In between the striking shadows of New York’s iconic skyscrapers, remarkably slender and sky-high pencil towers have recently redefined the city’s landscape.

In another corner of the city, a bustling district, boasting a $25 billion valuation, is emerging at Hudson Yards, characterized by an array of commercial and residential glass towers, some soaring beyond 300 meters in height.

What do these buildings have in common? They are examples of airspace development.

In the instance of pencil-thin towers, New York’s urban planning regulations afford developers the opportunity to procure unused airspace above adjacent buildings or clusters thereof, thereby enabling them to erect these taller structures. Meanwhile, Hudson Yards capitalizes on dormant rail airspace, its construction predominantly situated above the active railway tracks.

Contrastingly, Europe possesses a more limited history in the realm of airspace development. Previous ventures have primarily manifested as private extensions atop existing rooftops or sporadic structures erected above railway lines.

Nevertheless, a burgeoning interest among a select cadre of developers is burgeoning, with aspirations to construct hundreds of thousands of new residences atop railway tracks or extant buildings.

Amidst ongoing housing shortages in key international cities, the utilization of airspace and rooftop development emerges as a genuine solution. By adding new storeys to existing buildings, we can create a viable way to address the need for sustainable housing in densely populated areas while preserving architectural heritage. Advancements in construction methods further enhance the feasibility and efficiency of such projects.

Airspace development provides the opportunity to provide thousands of new homes – and offices. Rooftop developments are complicated and have unique risks attached to them that need to be carefully considered at an early stage. By their nature, they require a lot more investment up front by a developer prior to considering planning.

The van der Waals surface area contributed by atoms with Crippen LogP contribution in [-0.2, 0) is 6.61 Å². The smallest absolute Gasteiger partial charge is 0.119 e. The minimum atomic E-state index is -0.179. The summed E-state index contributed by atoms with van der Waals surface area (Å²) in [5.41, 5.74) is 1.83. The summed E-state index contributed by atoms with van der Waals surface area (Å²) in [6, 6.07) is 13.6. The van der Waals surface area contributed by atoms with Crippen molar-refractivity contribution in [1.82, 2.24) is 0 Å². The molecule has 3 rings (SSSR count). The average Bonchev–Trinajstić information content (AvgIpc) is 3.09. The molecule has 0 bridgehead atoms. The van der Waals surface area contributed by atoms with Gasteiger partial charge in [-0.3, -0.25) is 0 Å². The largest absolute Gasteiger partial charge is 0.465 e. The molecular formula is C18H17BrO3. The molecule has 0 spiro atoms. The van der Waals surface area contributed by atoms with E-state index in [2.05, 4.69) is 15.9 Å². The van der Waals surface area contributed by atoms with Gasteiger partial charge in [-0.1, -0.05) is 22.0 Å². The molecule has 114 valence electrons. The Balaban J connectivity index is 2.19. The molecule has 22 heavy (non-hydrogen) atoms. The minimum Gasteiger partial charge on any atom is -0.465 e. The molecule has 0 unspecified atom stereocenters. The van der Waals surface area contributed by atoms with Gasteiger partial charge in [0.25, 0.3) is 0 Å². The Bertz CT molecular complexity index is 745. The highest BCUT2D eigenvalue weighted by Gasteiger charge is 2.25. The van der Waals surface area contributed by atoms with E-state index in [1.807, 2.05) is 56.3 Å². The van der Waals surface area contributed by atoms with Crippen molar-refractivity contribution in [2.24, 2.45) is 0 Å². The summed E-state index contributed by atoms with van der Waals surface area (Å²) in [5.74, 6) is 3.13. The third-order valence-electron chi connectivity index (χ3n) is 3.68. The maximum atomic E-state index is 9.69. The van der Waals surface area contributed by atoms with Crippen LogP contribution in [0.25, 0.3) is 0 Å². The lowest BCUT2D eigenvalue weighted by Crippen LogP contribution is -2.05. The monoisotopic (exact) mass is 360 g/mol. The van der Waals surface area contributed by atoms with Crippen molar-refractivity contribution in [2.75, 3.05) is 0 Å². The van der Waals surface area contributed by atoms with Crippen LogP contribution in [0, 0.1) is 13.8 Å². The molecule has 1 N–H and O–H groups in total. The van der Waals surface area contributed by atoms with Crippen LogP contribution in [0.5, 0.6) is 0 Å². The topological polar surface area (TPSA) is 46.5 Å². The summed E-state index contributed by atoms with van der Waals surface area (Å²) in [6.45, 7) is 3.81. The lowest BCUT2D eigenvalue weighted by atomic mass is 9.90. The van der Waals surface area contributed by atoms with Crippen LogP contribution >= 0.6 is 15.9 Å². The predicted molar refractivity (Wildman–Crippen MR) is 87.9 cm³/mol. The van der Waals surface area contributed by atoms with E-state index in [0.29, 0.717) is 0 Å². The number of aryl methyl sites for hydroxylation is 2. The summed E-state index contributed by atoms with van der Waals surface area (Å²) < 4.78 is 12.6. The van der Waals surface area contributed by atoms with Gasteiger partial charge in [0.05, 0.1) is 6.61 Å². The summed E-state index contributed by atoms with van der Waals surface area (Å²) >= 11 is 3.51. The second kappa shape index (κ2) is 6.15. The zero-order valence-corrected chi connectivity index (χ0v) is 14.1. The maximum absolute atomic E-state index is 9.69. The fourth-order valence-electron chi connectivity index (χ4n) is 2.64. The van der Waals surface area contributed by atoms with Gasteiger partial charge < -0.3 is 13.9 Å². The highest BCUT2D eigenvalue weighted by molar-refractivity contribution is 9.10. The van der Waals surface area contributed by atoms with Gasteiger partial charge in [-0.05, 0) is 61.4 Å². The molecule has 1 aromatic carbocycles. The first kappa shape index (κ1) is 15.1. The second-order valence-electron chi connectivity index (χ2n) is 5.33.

Consider the findings of a recent study: In the London Borough of Southwark in the UK, rooftops alone could accommodate approximately 2,000 new homes without necessitating the demolition of existing structures. This potential could be replicated across cities worldwide.

Moreover, this type of development not only addresses housing needs but also allows for enhancements to existing buildings, benefiting residents and potentially increasing property values. Revenue generated from airspace sales could also offset costs for essential repairs, such as addressing cladding issues, which might otherwise burden leaseholders.

In the UK, the Government introduced Permitted Development (PD) in August 2020, which can streamline the process by allowing for the construction of additional storeys without requiring full planning permission. However, there are concerns regarding the exclusion of key stakeholders, particularly leaseholders and tenants, from decision-making processes.

The risks associated with this type of PD include the potential for rushed and low-quality developments driven solely by financial interests. Lack of involvement from local councils may lead to refusals and hinder the provision of affordable housing.

To mitigate these challenges, a collaborative approach involving all stakeholders is essential. Addressing fire safety regulations is a crucial aspect of airspace development. Ambiguities in current regulations regarding sprinkler systems for buildings with additional storeys require clarification to ensure safety without imposing undue disruption.

Beyond residential projects, airspace development presents opportunities for revitalizing commercial and industrial buildings, especially in light of shifting market dynamics due to the pandemic – with New York City a prime example.

Realizing the full potential of airspace development necessitates coordinated efforts between policymakers, local authorities, and industry stakeholders. Only through such collaboration can we fully harness the possibilities offered by our urban rooftops and cityscapes.

by Chris Dietz, President of Global Operations at LeadingRE